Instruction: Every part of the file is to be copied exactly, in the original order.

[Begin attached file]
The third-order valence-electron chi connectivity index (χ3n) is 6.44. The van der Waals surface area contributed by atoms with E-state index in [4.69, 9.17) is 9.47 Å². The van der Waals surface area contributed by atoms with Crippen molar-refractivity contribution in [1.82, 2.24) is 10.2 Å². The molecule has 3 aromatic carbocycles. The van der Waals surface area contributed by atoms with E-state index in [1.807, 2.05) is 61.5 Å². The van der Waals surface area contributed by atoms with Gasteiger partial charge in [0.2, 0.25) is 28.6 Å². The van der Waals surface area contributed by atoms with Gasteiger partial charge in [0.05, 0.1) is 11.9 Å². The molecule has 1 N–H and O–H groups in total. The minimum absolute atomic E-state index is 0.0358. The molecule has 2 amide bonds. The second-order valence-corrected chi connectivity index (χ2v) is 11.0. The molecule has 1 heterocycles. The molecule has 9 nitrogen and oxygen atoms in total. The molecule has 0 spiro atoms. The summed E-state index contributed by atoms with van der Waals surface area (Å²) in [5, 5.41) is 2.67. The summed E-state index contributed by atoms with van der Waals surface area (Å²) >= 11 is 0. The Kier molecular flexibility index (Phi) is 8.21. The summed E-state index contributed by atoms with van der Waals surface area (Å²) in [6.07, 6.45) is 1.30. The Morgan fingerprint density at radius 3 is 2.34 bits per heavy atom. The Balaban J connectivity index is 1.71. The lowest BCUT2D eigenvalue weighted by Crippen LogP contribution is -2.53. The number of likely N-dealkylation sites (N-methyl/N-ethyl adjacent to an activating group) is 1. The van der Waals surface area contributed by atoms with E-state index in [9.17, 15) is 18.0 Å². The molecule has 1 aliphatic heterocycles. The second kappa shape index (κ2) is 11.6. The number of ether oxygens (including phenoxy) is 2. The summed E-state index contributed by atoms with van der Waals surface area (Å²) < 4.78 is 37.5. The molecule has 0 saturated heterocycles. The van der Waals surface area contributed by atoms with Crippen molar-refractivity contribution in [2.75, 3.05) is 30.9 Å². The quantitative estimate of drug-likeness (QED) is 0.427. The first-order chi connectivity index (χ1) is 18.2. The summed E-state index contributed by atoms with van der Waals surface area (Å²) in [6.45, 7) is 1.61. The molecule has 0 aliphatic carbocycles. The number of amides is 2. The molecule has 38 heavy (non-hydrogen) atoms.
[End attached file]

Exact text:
The third-order valence-electron chi connectivity index (χ3n) is 6.44. The van der Waals surface area contributed by atoms with E-state index in [4.69, 9.17) is 9.47 Å². The van der Waals surface area contributed by atoms with Crippen molar-refractivity contribution in [1.82, 2.24) is 10.2 Å². The molecule has 3 aromatic carbocycles. The van der Waals surface area contributed by atoms with E-state index in [1.807, 2.05) is 61.5 Å². The van der Waals surface area contributed by atoms with Gasteiger partial charge in [0.2, 0.25) is 28.6 Å². The van der Waals surface area contributed by atoms with Gasteiger partial charge in [0.05, 0.1) is 11.9 Å². The molecule has 1 N–H and O–H groups in total. The minimum absolute atomic E-state index is 0.0358. The molecule has 2 amide bonds. The second-order valence-corrected chi connectivity index (χ2v) is 11.0. The molecule has 1 heterocycles. The molecule has 9 nitrogen and oxygen atoms in total. The molecule has 0 spiro atoms. The summed E-state index contributed by atoms with van der Waals surface area (Å²) in [5, 5.41) is 2.67. The summed E-state index contributed by atoms with van der Waals surface area (Å²) >= 11 is 0. The Kier molecular flexibility index (Phi) is 8.21. The summed E-state index contributed by atoms with van der Waals surface area (Å²) in [6.07, 6.45) is 1.30. The Morgan fingerprint density at radius 3 is 2.34 bits per heavy atom. The Balaban J connectivity index is 1.71. The lowest BCUT2D eigenvalue weighted by Crippen LogP contribution is -2.53. The number of likely N-dealkylation sites (N-methyl/N-ethyl adjacent to an activating group) is 1. The van der Waals surface area contributed by atoms with E-state index in [9.17, 15) is 18.0 Å². The molecule has 1 aliphatic heterocycles. The second kappa shape index (κ2) is 11.6. The number of ether oxygens (including phenoxy) is 2. The summed E-state index contributed by atoms with van der Waals surface area (Å²) < 4.78 is 37.5. The molecule has 0 saturated heterocycles. The van der Waals surface area contributed by atoms with Crippen molar-refractivity contribution in [2.75, 3.05) is 30.9 Å². The quantitative estimate of drug-likeness (QED) is 0.427. The first-order chi connectivity index (χ1) is 18.2. The summed E-state index contributed by atoms with van der Waals surface area (Å²) in [6.45, 7) is 1.61. The molecule has 0 aliphatic carbocycles. The number of amides is 2. The molecule has 38 heavy (non-hydrogen) atoms.